10 Things You Shouldn’t Say When Delegating

15/3/2017 |

We all need to delegate tasks at some point, whether that be because they aren’t our specialty or perhaps because we don’t like them that much. No judgement here. However, despite the reason for handing over tasks to peers, it can be difficult to do smoothly and politely. Our Productivity Ninjas feel it’s okay to give up a task if you know someone in your team can do it more effectively. That’s just working better together. Knowing each other’s strengths and weaknesses is an important factor in delegation, as well as clear communication. When handing a task over to a peer, there are some things you should really avoid saying.

 

Productivity Ninja Delegation

 

1. “This isn’t right, let me just finish it myself”

By taking control of a team member’s work rather than helping them learn the task themselves is only hindering you in the long term. Not only does it show that you’re closed off to training and empowering your peers, it also means that because they haven’t learned from the experience, they will most likely get stuck again next time.

What you could say instead is:

“So, this is a little bit different to what I was imagining. How about you try doing it this way and let me know if you get stuck at any point.”

2. “I’ve asked someone to handle the task as well as you”

This undermines a person’s capability to perform the task and instills a lack of trust. If you wish for the task to be handled by multiple people let them know at the beginning why they are working on it together. Also, encourage teamwork as a way to get it done more efficiently, opposed to making it sound like one person alone doesn’t have the skills to do it.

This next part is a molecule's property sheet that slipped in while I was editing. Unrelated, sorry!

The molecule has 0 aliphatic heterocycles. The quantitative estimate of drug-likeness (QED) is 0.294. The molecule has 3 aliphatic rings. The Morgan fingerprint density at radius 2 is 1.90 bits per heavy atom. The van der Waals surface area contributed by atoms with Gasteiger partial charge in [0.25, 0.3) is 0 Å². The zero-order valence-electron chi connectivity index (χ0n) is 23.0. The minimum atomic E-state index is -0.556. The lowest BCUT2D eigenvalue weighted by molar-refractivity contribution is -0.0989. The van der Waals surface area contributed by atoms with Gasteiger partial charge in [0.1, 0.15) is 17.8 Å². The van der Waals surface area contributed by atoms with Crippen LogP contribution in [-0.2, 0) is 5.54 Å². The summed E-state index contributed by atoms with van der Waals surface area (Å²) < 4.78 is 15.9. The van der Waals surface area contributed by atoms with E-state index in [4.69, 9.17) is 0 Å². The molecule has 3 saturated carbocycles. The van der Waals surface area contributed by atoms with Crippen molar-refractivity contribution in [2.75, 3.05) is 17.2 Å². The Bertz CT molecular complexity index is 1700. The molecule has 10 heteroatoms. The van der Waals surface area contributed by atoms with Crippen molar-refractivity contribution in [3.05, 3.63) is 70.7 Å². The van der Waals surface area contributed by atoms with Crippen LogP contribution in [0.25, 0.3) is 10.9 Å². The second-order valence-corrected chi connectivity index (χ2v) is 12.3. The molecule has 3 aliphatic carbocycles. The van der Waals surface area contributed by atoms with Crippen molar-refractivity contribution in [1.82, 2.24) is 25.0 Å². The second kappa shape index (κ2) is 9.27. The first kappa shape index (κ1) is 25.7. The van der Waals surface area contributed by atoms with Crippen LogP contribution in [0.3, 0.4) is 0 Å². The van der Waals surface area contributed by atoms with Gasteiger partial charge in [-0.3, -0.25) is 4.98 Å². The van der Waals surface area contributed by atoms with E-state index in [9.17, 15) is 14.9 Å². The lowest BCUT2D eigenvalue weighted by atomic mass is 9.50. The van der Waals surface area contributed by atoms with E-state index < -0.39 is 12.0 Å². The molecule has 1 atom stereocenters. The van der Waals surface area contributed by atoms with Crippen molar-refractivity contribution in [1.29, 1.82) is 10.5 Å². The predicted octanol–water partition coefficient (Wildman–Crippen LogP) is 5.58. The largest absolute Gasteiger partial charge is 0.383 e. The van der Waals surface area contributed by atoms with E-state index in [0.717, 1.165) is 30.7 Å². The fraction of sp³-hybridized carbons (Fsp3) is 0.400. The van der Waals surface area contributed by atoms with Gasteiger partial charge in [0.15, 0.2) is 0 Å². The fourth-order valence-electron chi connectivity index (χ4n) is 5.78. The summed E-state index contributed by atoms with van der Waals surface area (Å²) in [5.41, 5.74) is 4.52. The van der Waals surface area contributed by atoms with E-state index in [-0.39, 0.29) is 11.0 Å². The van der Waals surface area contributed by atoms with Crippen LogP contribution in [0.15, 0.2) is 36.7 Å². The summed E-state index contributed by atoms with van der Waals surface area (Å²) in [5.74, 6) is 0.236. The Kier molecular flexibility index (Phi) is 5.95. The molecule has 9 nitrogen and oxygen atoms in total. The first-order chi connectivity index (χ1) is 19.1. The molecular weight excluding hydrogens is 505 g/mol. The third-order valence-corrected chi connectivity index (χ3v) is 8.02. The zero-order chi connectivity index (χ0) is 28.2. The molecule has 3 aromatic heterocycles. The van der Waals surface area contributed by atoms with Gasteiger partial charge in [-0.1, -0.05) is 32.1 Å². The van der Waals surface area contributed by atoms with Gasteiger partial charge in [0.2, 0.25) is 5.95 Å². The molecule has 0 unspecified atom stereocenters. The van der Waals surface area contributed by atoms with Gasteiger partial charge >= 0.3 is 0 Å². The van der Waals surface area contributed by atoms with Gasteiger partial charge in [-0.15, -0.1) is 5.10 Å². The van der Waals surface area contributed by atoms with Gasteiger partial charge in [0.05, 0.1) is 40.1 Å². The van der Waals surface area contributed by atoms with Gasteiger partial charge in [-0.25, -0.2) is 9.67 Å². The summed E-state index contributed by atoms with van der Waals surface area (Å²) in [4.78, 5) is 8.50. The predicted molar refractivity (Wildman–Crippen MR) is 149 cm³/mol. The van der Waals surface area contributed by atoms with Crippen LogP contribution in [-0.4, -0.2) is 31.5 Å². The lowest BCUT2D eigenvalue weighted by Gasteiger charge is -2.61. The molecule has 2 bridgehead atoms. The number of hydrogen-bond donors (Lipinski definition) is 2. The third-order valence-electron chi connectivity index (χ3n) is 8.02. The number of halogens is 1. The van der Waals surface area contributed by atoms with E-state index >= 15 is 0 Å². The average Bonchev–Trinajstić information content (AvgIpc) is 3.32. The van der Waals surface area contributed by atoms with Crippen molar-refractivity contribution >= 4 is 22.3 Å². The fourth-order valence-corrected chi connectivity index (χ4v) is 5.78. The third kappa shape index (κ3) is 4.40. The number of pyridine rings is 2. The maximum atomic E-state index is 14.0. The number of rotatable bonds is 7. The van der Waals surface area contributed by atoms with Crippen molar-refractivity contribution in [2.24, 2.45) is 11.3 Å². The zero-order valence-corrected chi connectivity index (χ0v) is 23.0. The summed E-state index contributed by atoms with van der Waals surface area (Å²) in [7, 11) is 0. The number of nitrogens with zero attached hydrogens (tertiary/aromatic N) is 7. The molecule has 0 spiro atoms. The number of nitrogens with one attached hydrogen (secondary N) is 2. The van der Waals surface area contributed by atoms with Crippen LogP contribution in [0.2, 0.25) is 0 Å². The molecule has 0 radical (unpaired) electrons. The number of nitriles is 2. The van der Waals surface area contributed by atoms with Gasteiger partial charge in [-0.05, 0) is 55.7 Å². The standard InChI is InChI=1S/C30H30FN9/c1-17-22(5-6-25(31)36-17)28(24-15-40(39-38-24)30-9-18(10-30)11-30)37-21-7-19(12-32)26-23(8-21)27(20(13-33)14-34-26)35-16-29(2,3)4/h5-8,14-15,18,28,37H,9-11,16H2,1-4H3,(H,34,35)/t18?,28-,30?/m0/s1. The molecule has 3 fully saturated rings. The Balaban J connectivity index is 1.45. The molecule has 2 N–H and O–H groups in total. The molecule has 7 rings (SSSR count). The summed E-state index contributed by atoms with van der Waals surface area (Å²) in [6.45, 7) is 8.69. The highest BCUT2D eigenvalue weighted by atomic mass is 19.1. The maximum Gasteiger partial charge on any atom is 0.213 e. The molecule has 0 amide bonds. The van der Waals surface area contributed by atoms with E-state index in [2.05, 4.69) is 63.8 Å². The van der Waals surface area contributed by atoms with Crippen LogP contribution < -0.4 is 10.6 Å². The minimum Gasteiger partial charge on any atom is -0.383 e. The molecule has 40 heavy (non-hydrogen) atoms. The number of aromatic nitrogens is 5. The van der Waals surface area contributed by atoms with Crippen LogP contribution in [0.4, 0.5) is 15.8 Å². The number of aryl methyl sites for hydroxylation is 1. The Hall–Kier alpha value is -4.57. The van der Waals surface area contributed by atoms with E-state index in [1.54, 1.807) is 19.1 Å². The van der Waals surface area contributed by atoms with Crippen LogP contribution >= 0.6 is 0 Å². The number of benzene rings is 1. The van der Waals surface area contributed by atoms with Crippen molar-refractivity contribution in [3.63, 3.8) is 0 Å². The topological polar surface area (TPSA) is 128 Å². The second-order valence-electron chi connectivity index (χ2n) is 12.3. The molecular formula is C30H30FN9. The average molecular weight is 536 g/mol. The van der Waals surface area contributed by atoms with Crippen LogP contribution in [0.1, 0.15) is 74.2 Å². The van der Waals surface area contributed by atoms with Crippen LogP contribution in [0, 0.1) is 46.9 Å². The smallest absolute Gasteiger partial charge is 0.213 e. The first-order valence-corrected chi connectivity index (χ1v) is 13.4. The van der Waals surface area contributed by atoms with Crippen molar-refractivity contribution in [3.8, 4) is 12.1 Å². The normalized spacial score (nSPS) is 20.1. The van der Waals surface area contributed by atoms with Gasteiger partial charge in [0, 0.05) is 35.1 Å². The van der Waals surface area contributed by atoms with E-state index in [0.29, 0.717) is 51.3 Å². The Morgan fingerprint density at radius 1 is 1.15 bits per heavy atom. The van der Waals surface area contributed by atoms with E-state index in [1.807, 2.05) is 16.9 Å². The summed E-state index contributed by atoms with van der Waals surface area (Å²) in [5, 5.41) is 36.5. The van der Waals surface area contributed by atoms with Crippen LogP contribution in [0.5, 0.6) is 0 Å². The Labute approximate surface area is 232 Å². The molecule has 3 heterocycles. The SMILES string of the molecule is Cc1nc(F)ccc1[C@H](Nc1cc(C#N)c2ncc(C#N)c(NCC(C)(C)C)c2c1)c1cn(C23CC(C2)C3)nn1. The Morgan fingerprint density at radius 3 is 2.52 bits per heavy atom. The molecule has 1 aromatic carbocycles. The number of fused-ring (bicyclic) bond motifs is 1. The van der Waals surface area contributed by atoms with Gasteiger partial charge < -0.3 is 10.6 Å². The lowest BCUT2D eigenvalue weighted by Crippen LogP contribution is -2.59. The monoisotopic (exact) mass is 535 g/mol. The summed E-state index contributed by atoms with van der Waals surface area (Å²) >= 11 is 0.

What you could say instead is:

“This project is fairly large so I want you all to work together in order to get this done efficiently. I look forward to seeing what you produce as a team, do let me know if anything is not clear.”

 

Teamwork And Employee Collaboration Apps

 

3. “You should have asked me before making that decision”

Decision making rules should be discussed at the beginning of the project. Everyone involved should be aware of what their role is and what decisions they’re allowed to make in advance. Most of the situations in which this phrase is said are due to poor communication, opposed to the individual going against what they’ve been told.

What you could say instead:

 “Unfortunately, we didn’t clarify decision making in advance for this project. Next time we will make sure to do it better.”

4. “Why are you only showing me now?”

Sometimes you can find when the project is submitted, it is not quite up to scratch or perhaps it even followed the wrong direction. However, if the above phrase is being used then it is most likely because the leader hasn’t made the time to check-in with the team as the project developed. Just because you’re not actively part of the project, you should be checking in on the ‘milestones’ making sure it’s following the right path.

What you could say instead:

“As this project progresses we need to identify certain milestones, of which we can meet and discuss any issues or ideas. Let’s work together to make sure this project is completed successfully and aligned to the needs of the client.”

 

Productivity Ninja Team Collaborate

 

5. “I’m going to be away for a couple days, have it done by the time I’m back”

Sometimes it can’t be helped that you have to go away whilst a project is coming to a close. However, you should make clear to your team that you believe in them to get it finished and that you will make time if they need your insight. If you know you are going away, be responsible and set up a meeting with the team before you leave to make sure everything is on track and they all know what they have to do to finish successfully.